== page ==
A petite man with a petite voice, Sedaris stood before the crowded Butler University Bookstore packed with seated fans. In town for the paperback release of Let's Explore Diabetes with Owls, the award-winning author announced he wouldn't be reading from that book at all. "I was sick of it by the time it came out in hardcover," he says, explaining that he'd already read it 60 or 70 times by then. Now that it's in paperback, he's definitely over reading from it. Instead, he amused fans with an upcoming article he's written for The New Yorker, to which he frequently contributes. The piece describes his extreme preoccupation with a Fitbit, digital wristband that tracks one's movement -- especially the steps. It then sends digital motivations to the wearer, encouraging him or her to improve. However, getting the device not only has Sedaris obsessed with increasing his daily steps (which he did -- from 5,000 to 60,000, the equivalent to 25.5 miles daily), but his essay describes him doing so while satisfying another fixation -- walking along the winding road in his West Sussex, England, hometown while picking up litter.
From spent condoms, grease-soaked fish-and-chips wrappers and KFC containers, to old tires and abandoned underwear, the garbage he collects is shocking. Even more disturbingly funny is the image of this small, tidy man in his pressed flat-front slacks and button-down oxford walking along with a garbage grabber and trash bag, collecting random roadside rubbish.
Having passed his fair share of rocking cars along the lane, Sedaris says that "apparently people here greatly enjoy having sex in their vehicles." This leads him to ponder whether they are doing it in their cars and then eating KFC, or if they're eating the chicken first.
The fans shake with laughter while he describes many of his observations, complete with dialogues. He captivates as much with the spoken word as with the written, which explains why he's been a regular contributor for National Public Radio since the early '90s and now reads for BBC Radio as well. His stories are rich with his sardonic humor and hilarious imagery.
After Sedaris finishes talking trash, he shares various stories from his diary, which he's written in daily since 1977 (and he says could be the source of his next book, though he worries the short entries might make it too convenient for becoming a "bathroom reader"). He shares humorous observations from previous tours, such as the book he recently signed to "Rich Ju -- who was an Asian man who was neither rich nor Jewish," and snippets of conversations or jokes he's heard during his extensive travels. He tells about a woman with an extremely large vagina (that echoes as her gynecologist examines her) and shares the story about signing a book for one young man's mom.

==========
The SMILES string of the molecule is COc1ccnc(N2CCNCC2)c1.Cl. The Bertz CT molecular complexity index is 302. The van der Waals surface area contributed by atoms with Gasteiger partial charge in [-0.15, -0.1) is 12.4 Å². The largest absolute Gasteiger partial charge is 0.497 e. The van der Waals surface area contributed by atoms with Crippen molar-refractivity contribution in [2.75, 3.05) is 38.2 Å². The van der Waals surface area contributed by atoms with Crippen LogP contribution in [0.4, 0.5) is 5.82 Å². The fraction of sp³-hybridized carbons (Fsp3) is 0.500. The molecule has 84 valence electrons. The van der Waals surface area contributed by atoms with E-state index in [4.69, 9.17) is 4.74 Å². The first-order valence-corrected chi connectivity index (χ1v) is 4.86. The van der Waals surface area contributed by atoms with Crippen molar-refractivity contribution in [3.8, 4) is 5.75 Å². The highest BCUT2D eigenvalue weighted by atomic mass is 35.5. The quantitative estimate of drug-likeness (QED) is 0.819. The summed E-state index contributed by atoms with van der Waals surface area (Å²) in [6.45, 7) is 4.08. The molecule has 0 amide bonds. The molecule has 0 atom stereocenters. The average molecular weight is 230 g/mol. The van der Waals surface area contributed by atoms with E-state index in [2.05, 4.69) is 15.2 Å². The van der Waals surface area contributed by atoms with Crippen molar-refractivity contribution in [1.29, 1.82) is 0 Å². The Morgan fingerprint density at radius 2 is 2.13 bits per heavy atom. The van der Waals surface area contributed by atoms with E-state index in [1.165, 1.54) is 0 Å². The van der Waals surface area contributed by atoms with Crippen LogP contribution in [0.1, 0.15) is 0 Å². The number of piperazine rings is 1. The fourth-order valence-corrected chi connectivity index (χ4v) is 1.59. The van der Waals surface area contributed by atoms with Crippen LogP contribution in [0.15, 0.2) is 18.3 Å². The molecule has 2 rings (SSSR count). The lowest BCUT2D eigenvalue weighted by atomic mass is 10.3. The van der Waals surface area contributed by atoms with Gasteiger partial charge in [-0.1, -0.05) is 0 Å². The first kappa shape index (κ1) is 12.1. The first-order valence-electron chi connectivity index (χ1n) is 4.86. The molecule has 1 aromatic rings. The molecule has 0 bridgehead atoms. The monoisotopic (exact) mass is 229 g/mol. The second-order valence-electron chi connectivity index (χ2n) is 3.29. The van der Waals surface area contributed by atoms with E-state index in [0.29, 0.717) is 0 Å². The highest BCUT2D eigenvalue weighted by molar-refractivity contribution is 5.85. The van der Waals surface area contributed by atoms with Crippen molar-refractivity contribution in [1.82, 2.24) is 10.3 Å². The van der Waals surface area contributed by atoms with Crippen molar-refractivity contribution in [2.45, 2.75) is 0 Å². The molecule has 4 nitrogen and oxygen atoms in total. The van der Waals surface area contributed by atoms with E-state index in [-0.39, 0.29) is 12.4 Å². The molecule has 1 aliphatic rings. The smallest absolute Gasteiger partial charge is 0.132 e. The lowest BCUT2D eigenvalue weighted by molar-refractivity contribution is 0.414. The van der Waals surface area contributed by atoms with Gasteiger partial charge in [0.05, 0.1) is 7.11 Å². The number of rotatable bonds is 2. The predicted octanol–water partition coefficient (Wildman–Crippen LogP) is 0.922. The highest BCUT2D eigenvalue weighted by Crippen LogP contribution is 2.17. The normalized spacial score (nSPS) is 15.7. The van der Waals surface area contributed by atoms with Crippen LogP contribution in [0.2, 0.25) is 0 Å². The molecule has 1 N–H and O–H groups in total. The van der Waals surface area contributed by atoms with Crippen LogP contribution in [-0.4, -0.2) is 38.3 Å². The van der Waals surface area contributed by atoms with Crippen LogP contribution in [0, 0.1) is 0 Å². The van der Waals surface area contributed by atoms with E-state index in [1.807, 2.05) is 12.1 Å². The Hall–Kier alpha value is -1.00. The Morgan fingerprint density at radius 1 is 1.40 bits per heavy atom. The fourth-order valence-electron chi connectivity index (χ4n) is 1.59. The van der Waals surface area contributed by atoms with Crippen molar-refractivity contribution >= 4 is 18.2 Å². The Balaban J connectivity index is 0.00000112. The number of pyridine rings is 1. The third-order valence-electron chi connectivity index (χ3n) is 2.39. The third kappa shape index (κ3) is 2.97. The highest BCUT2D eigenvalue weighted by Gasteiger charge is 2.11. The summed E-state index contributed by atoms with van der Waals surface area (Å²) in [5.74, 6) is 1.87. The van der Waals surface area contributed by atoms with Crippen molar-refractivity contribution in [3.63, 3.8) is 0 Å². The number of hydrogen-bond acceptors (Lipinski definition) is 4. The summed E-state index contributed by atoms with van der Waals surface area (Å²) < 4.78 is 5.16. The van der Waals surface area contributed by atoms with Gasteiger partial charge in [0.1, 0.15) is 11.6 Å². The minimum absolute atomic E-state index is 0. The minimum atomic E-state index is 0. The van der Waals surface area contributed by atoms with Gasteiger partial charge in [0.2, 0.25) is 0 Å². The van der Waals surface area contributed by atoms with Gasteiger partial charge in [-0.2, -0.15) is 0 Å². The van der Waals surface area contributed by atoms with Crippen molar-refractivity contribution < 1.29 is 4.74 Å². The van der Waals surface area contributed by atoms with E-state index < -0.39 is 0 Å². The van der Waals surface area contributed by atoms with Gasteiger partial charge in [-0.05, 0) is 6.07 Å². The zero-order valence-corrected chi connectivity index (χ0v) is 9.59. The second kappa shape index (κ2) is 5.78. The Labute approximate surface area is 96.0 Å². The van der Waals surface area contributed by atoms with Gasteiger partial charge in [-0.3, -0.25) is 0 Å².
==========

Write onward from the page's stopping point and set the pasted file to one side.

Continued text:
"He asked me to write something shocking and offensive in the book for his mother, so I wrote: Your son left teeth marks on my d--k," he says. But from the look on the young man's face after reading it, "he clearly wanted something disturbing, but not actually shocking or offensive," Sedaris recalls.
It's hard for him to understand why some people get upset by things he creates.
"To me it's just language. I don't get offended even if someone said faggot," he says. An 82-year-old man wrote to complain about one of his books he got as a gift. "Blame your friends who gave it to you. What are you coming to me for?" Sedaris says, shaking his head and smiling.
After he read, he then fielded questions from the audience. One man asked how he knows when he can be racy with his readings, as he was at this event. "Oh I didn't go anywhere near the racy material here today," he said with his trademark smile.
Then he softly padded back to a large table at which he sat and proceeded with the signing -- greeting everyone in line with the same genuine attention and enthusiasm. A friend of mine, who was also there, mentioned to Sedaris he'd seen him at Clowes Hall a few years ago, an event that cost $50 a ticket. Sedaris says he still does the big-ticket venues, but he thinks book signings should always be free, so more people (especially students) can attend who might not otherwise be able to afford it. "That way they can bring their copy of the book to be signed whether they got it used or at a Goodwill or wherever," he says.
Next up, I handed him my books. If it weren't for the line snaking through the bookstore, I would have sneaked in a few interview questions. Instead he asked some of me. And with that, he determined I am an "enchanting editrix."
So in the end, it wasn't an afternoon of antiquing with him, but I'll take it.